Writing: The Art of War


A Tale of Two Cities is apropos to what I want to say here. At least the first line, that is.

I think some of the best advice and worst advice my parents ever gave me was to say, “Keep one foot on the ground and one in the clouds.” This was after they realized that my special interest in life was writing. Meaning that I wanted to be a writer. Which, I guess, must have been almost the same as me saying I wanted to be an actor or I wanted to go to Clown College. Gasp. Oh, God. Oh, no. We have one of those kids. Not Michael J. Fox from “Family Ties.” The other kind. She is going to suffer. She is going to die a horrible death. Look at Poe. Look at John O’Brien. Look at Sylvia Plath.

No–wait a minute. Poe didn’t kill himself. He just died penniless in the gutter.

Same thing. Same thing!

Not comparing myself to the above at all, by the way. That’s my parents talking, pulling extreme examples out of thin air. And that’s patently absurd, by the way. The last thing I need is my knees and back to be aching while I’m twisting myself awkwardly into the gaping mouth of my Whirlpool. Ouch!

In the best of times, the advice led me down the middle of the road, happily and placidly doing the 9 to 5, paying the bills, buying the groceries. I could survive. I was a survivor. But there’s a problem with surviving sometimes. If your mind is moving to other places and your blood is thrumming with that rhythm. There’s a problem. The bills and the groceries and the alarm clock and the freeway. They morph into a creature, an indescribable monster which, in the worst of times, begins to do things to you in the most hideous of ways: secretly, slowly, subtly. Not all at once, not dramatically, not in-your-face. No, no, no, no, no. You look up one day. And it’s time. You’ve lost time. And not in the good way. Not being sucked up into an alien spacecraft and then deposited back down hours later with nothing but a raging headache and PTSD to show for it.

Obviously, there are bigger, better problems in the world than this one. But let’s just whittle it down to this right now: what does one do? For those of us who have a second head peeking out from behind our first one, a second personality inflamed by the ineffable? After one is finished blaming the questionable advice, blaming the world for being the way it is, blaming oneself for listening. What does one do?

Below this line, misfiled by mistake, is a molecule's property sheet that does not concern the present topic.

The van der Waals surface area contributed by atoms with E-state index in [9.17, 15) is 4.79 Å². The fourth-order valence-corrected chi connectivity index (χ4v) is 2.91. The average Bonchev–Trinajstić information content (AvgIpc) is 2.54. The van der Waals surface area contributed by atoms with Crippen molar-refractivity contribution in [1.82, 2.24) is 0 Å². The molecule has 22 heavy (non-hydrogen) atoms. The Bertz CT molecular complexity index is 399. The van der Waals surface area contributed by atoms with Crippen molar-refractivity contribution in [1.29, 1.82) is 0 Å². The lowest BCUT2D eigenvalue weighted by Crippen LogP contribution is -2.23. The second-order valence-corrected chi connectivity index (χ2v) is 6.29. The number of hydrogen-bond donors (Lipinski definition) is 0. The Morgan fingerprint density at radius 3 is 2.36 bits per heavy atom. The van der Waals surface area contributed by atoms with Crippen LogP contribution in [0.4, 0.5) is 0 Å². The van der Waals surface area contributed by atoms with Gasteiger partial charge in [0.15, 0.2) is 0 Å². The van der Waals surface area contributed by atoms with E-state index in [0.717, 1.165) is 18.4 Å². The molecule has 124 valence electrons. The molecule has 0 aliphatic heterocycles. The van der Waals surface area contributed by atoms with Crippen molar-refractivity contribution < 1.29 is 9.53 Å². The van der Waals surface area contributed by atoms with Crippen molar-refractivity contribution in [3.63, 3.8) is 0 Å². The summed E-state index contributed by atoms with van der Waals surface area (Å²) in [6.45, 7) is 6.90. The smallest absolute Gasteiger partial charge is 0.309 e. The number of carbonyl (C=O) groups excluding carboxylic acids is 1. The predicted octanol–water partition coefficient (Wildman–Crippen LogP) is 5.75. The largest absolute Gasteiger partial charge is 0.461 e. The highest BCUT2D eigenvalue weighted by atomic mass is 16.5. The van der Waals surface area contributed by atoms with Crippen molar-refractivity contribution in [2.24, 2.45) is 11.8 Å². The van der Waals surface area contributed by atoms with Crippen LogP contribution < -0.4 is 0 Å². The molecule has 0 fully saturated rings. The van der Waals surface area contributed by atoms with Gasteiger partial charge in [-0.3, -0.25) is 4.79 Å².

Well, I realize something: no one had a gun to my head. I didn’t have to do it that way. I could have been braver. I could have even done the 9 to 5, too, but ninja-style. Get in there, do the job, get out. Then bend my back into the real work. Give 8 hours grudgingly to the bill payer, then give double that time lovingly, fervently, to writing. Sort of like going into battle. Always wrangling, grinding, toiling, scrimmaging to keep that passion–whatever it is–as a first priority, a top priority. The only priority. As if you were fighting for peace on earth. Except it’s your own personal peace, the sanity of your being, that’s at stake.

There’s always this beautific expression on the faces of those who have “found the secret” or “know something” that we don’t know: Jesus, Buddha, the Dalai Lama. Cher, sometimes. Well, interspersed with the suffering expressions, of course, during the worst of times.

But I think we need to have a different expression on our faces. I think the expression on Walter White’s face is symbolic of the complete and all-consuming force of will, the “don’t-fuck-with-me” fortitude it takes to keep one’s ardor alive and in the forefront of one’s life. Remove the drugs and violence and murder from the equation and just tattoo that deadly expression of self-determination right onto your soul. And no wincing. No crying. Take the pain. Because in the worst of times, “creating” is not fun, and in the best of times “creating” is not fun. It’s a war and should be viewed as such. One could even adapt his words as their motto, on top of it, and bellow it to the stars as often as it takes, even if only to convince oneself, in order to keep going: (writing interchangeable with whatever you do; insert choice of creation below)

I am the writer. I am the one who types. SAY MY NAME.



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